On this page you will find further information on the double church from the Denkmal- und Geschichtsverein Bonn-Rechtsrheinisch e.V. (Monument and History Society Bonn-Rhine).

The double church

The double church of St. Maria and Clemens near Bonn was built in the 12th century on a hill near the mouth of the Sieg near Rhine kilometre 656. Designed as a representative castle and ruler's chapel as well as the burial place of its builder, the building with its detailed façade design and the elaborate wall and vault paintings, which were rediscovered and restored in the 19th and 20th centuries, is a special testimony to Romanesque architecture.

The Chapel of St. Mary and St. Clement in Schwarzrheindorf was built between 1148 and 1151 by Archbishop Arnold II of Wied (c. 1098-1156) of Cologne. He had been Chancellor of King Konrad III since 1138 and Archbishop of Cologne from 1151 until his death in 1156. On 14 May 1156, Arnold von Wied died in Xanten as a result of a fall during a race.

The chapel adjoined a fortified farmstead that dated back to Carolingian times and had been taken over by the Counts of Wied in the late 11th century. Arnold chose the new building as the site of his burial place. It thus serves his memory to this day - in 1996, the founder's grave was rediscovered in the west arm of the church. Arnold had transferred the chapel and estate to his sister Hadwig von Wied (c. 1120-1172), abbess in Gerresheim and Essen, in 1156. She founded a Benedictine monastery here after her brother's death. In the course of this, the chapel, originally designed as a central building, was extended by a nave to the west and the crossing tower was raised until 1172. Around 1200, the monastery was converted into a monastery of the same name. The conversion into a monastery was not officially confirmed until 1502.

Due to the wars in the 16th and 17th centuries, the economic problems of the monastery began. In 1588, the church was burnt down in the Cologne War and lost its roof, which was not renewed until 1605. Further damage followed until 1747-52, when a thorough repair was carried out at the behest of Cologne's Elector Clemens August (1700-1761). The tower cross, which bears the date 1752, dates from this time. In 1788 Maximilian Franz, then Archbishop of Cologne, deposed the abbess. The reason for this was "the economic and disciplinary situation in Schwarzrheindorf", according to Norbert Schloßmacher in the Klosterführer Rheinland (p. 295). As a result, Franz transferred the administration of the monastery to neighbouring Vilich. However, the monastery was not dissolved until 25 years later, in 1803, by the Prince of Nassau-Usingen, in the course of secularisation.

With the secularisation in 1803, under the Prince of Nassau-Usingen, the monastery was dissolved and the monastery buildings demolished except for the church, which served as a military hospital and magazine under Napoleon. In 1820, the building passed into the possession of the Prussian state, which initially used the church as a stable and barn. The double chapel was probably threatened with demolition. But Hardenberg, then Prussian state chancellor, saved the magnificent church from this fate. After years of effort, the Prussian treasury finally felt compelled to have the church restored, until finally, in 1865, the upper and lower church could once again be used for worship. Restoration work in the 19th and 20th centuries uncovered the Romanesque ceiling paintings, which had been covered over in the 17th century.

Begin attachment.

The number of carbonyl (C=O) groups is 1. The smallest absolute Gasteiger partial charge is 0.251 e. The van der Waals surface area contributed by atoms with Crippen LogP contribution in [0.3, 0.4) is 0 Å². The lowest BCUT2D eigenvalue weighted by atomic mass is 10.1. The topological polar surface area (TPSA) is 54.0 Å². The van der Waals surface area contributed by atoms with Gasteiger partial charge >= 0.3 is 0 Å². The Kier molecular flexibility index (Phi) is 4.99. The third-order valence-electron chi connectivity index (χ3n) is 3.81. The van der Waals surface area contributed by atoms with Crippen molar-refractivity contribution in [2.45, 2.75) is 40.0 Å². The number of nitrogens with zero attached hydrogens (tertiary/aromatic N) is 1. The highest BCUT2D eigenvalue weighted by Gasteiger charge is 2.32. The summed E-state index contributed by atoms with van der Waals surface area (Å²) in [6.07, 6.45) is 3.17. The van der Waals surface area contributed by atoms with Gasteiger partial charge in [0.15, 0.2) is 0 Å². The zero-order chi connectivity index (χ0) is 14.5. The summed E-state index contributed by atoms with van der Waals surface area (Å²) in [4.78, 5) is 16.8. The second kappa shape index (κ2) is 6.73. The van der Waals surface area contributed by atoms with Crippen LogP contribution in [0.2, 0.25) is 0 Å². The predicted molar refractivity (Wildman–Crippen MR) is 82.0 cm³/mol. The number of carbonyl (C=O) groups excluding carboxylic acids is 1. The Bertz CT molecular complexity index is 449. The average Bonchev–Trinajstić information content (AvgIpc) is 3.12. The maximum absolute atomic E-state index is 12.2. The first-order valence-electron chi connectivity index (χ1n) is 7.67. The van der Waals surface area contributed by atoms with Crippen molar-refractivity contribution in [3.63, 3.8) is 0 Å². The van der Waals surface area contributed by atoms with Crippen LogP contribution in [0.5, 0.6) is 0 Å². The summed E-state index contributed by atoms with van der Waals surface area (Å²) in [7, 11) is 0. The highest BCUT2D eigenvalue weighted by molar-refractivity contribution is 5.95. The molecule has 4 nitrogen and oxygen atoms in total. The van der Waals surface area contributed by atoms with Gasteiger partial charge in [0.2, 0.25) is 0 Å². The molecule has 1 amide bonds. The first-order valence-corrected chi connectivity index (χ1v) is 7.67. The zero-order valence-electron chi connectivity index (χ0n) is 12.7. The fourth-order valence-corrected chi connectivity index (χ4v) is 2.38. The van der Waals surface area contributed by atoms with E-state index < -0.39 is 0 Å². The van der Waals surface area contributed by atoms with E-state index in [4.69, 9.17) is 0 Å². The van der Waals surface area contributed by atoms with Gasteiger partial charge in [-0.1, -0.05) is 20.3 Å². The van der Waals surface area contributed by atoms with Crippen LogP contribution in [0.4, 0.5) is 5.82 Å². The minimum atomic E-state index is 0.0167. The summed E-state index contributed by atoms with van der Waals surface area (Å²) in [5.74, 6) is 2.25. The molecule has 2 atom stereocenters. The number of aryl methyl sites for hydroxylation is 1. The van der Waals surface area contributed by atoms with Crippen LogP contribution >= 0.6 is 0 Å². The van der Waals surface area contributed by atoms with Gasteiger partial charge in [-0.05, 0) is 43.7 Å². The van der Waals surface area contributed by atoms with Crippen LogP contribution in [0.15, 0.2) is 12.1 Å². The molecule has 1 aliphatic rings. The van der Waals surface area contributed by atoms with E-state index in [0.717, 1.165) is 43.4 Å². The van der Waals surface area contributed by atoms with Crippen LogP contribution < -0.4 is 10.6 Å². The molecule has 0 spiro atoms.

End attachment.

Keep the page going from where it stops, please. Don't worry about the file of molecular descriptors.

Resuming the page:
Building specification
The church of St. Mary and St. Clement was originally designed as a two-storey central building over the ground plan of a Greek cross. The lower church is dedicated to St. Clemens, the patron saint of shipping, probably because of its proximity to the Rhine. The upper church, dedicated to Mary and with a built-in west gallery, was probably reserved for the noble founders and the convent of nuns.

The two storeys of the building are easily distinguishable from the outside. While the lower storey has hardly any architectural ornamentation, the upper storey is decorated with colourful pilaster strips, round arch friezes and blind arcades. The medieval figures of two lions are still preserved in the northern transept gable. A circumferential dwarf gallery with a monopitch roof, which is interrupted on the nave that was added later but returns on the west façade, mediates between the lower church and the stepped-back upper church. The geometric, floral and figural column capitals of the dwarf gallery present a varied compendium of High Romanesque architectural sculpture. The round-arched windows are joined by quatrefoil and lily windows as early examples of High Romanesque ornamental windows, which later distinguished many buildings of the Rhenish late Romanesque period. Above the crossing rises the square crossing tower, which was raised by one storey in the 12th century and today has a pointed helmet. The 19th-century additions stand out against the plastered medieval structure, whose exterior elements were painted in strong local colours in the course of the 1972-1973 restoration, following analogous examples of Rhenish Romanesque architecture.

The church is cross-vaulted on both floors, and the crossing bay of the lower church is connected to the upper church by a large octagonal opening in the apex of the vault. In the upper church, the crossing is closed off with an eight-part cloister vault overhanging the adjoining bays. To the two nave bays added later in the west, the lower church opens in a triple arcade, the upper church in a wide arch. A special feature is the diversity of the building materials. Basalt quarry stone, tuff, trachyte, andesite, limestone, calcareous sinter and slate were used for the construction and the decorations.